Kibwe's old technique.

In Defense of Kibwe’s Technique

Kibwe's old technique.When you ask people who are the best technical throwers currently throwing they will likely throw out the name of Koji Murofushi or Primoz Kozmus. Few would likely name Kibwe Johnson. The reason for this is that people tend to focus on what people do wrong rather than what people do right. For years, Kibwe did a lot wrong. As an example, take a look at the picture to the right. But now many of those errors are gone, and his strengths are even better. While his technique is still very much a work in progress, and he would be the first to say that, I feel it needs a defense for the many things he does well.


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6 replies
  1. tom
    tom says:

    Martin,
    I understand your point that you make about where the hammer is when kibwe comes back to double support, however his phase of that part of the throwing motion is a lot less efficient than that of the elite throwers. He might land his foot early but he is a good amount of balance at that point having to much weight on his left leg. Since he does not have even weight distribution he is not able to push and accelerate the hammer as much as the best throwers. If you compare the pictures between kibwe and koji you can notice that koji has way better balance between weight distribution and is able to accelerate or “push” the hammer more even if his right foot might get down a little later. But I agree with you that Kibwe has made good improvements it is just a shame that he started out with very bad fundamentals as I think he is greatly talented. I started at a very young age with an elite European coach and feel lucky to have gotten such good coaching, while seeing many US athletes learn poor technique at first and then try to overcome those problems later when it is harder to do so.

    Reply
    • Martin
      Martin says:

      I completely agree. Double support is just the first step. It is what you do with it that really matters in the end. What is interesting is that most people who are off balance are not able to catch that early in the first place. The fact that he begins double support so early despite being not quite as well balanced is a testament to his athletic abilities. Much of those problems are also related to his entry which was better last year, and way improved when I trained with him last month. With a better orbit, he will have the balance to really utilize the early double support and convert it into ball speed.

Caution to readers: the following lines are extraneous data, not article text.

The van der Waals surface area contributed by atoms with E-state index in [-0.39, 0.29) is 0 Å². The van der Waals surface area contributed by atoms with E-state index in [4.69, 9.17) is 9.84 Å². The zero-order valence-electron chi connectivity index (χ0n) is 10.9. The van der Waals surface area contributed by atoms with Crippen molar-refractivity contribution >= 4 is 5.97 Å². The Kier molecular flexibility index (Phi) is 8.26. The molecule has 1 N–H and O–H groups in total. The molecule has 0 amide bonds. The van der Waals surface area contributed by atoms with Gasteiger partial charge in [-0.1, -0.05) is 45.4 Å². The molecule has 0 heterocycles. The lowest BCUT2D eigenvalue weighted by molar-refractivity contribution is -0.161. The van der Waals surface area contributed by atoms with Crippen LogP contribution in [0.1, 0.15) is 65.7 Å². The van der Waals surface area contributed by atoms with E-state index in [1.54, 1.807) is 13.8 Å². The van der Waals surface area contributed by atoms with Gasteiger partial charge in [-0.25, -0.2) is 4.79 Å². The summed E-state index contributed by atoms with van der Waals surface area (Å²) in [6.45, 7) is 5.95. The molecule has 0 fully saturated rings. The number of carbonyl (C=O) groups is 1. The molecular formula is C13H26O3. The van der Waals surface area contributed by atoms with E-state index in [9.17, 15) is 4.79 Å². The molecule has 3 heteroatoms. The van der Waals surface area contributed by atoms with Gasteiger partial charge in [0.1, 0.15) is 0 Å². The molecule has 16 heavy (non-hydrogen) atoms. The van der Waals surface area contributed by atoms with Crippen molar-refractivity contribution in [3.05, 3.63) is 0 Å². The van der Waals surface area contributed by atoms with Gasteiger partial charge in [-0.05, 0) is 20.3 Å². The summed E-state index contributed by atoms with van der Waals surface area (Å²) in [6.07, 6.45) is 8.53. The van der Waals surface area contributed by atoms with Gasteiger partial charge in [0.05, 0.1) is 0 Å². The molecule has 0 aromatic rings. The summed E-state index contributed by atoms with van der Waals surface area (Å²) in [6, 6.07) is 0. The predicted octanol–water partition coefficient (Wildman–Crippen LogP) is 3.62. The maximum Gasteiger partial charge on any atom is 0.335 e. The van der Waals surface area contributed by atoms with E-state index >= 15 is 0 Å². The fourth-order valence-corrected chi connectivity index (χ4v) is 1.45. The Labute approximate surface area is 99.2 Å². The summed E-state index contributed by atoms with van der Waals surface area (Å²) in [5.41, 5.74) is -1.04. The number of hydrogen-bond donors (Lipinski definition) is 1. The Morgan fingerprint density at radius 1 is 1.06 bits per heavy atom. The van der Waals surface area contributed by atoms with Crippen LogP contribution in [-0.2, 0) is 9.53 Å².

Another thing to note is that he does not have to do as much as others to accelerate the hammer. He threw almost 80 meters with bent arms several years ago. That is partially because his wingspan is almost 6-foot 9-inch long. With arms like that, you can get away with shortening the radius since his bent arms are still going to be much longer than mine even if I am fully extended. But again, if he continues to correct these problems he can really benefit from these strengths and it will easily add a few meters to his throw.

      Reply
  2. tb
    tb says:

    On the other hand, if he has a consistent year around 80m, we’re all gonna try bending our right arms and throwing ‘over the top’ like he does.

    Reply
  3. Paul Barrett
    Paul Barrett says:

    Martin,

    It is great to see someone finally mention the importance of catching the hammer back! This is rarely ever mentioned…. A lot of people still catch the hammer very late in front…specially in the USA… All you have to do is look back at the throwers from the 80′s (Mostly Russian) and see where the ball is… Pretty simple stuff that most people do not catch on to for some reason… Course this all comes from the Winds/Entry as to where the catch happens and a lot of the entries are wrong… Thanks for bringing this up and best of luck to 70m!

    Reply
  4. Lynden Reder
    Lynden Reder says:

    Good points Martin. You can see he catches the ball back at the highpoint really nice in the photo. The thought of him then pushing the ball LONG through the orbit with that 6’9″ wingspan is exactly what you say… scary! If he can get his foot in, run it long around, and have the CNS engine that he does… the sky is the limit. Would the Dr. B camp ever think of throwing a hammer with a long wire (2-3 inchces?) to force and even longer run/push of the hammer following the early catch you describe?

    Reply
    • Martin
      Martin says:

      We haven’t thrown with long hammers. But I think it might be a good idea if used in moderation (you don’t want it feeling too different). I think the same reasoning is among the many reasons why we do not throw the weight. The weight is too short to feel. As Kibwe told me yesterday “Can’t feel a long hammer throwing that thing 5 or so months a year.”

      Reply

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